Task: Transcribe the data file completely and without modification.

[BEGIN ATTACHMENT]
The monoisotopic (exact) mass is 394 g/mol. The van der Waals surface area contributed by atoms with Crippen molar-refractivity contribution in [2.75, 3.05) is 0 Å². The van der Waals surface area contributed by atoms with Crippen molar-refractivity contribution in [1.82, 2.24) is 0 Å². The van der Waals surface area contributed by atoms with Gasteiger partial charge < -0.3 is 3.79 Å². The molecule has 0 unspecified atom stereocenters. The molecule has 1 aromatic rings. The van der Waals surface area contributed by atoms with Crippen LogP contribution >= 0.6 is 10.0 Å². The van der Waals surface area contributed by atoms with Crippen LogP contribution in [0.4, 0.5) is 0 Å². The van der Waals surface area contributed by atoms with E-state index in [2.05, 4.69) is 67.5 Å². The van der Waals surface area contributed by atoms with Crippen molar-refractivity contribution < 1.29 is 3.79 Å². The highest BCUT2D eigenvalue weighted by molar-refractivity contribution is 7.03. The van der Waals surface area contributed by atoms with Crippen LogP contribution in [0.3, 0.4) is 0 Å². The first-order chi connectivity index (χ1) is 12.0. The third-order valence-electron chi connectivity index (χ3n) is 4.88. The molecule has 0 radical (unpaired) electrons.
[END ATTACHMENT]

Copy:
The monoisotopic (exact) mass is 394 g/mol. The van der Waals surface area contributed by atoms with Crippen molar-refractivity contribution in [2.75, 3.05) is 0 Å². The van der Waals surface area contributed by atoms with Crippen molar-refractivity contribution in [1.82, 2.24) is 0 Å². The van der Waals surface area contributed by atoms with Gasteiger partial charge < -0.3 is 3.79 Å². The molecule has 0 unspecified atom stereocenters. The molecule has 1 aromatic rings. The van der Waals surface area contributed by atoms with Crippen LogP contribution >= 0.6 is 10.0 Å². The van der Waals surface area contributed by atoms with Crippen LogP contribution in [0.4, 0.5) is 0 Å². The van der Waals surface area contributed by atoms with E-state index in [2.05, 4.69) is 67.5 Å². The van der Waals surface area contributed by atoms with Crippen molar-refractivity contribution < 1.29 is 3.79 Å². The highest BCUT2D eigenvalue weighted by molar-refractivity contribution is 7.03. The van der Waals surface area contributed by atoms with Crippen LogP contribution in [0.3, 0.4) is 0 Å². The first-order chi connectivity index (χ1) is 12.0. The third-order valence-electron chi connectivity index (χ3n) is 4.88. The molecule has 0 radical (unpaired) electrons.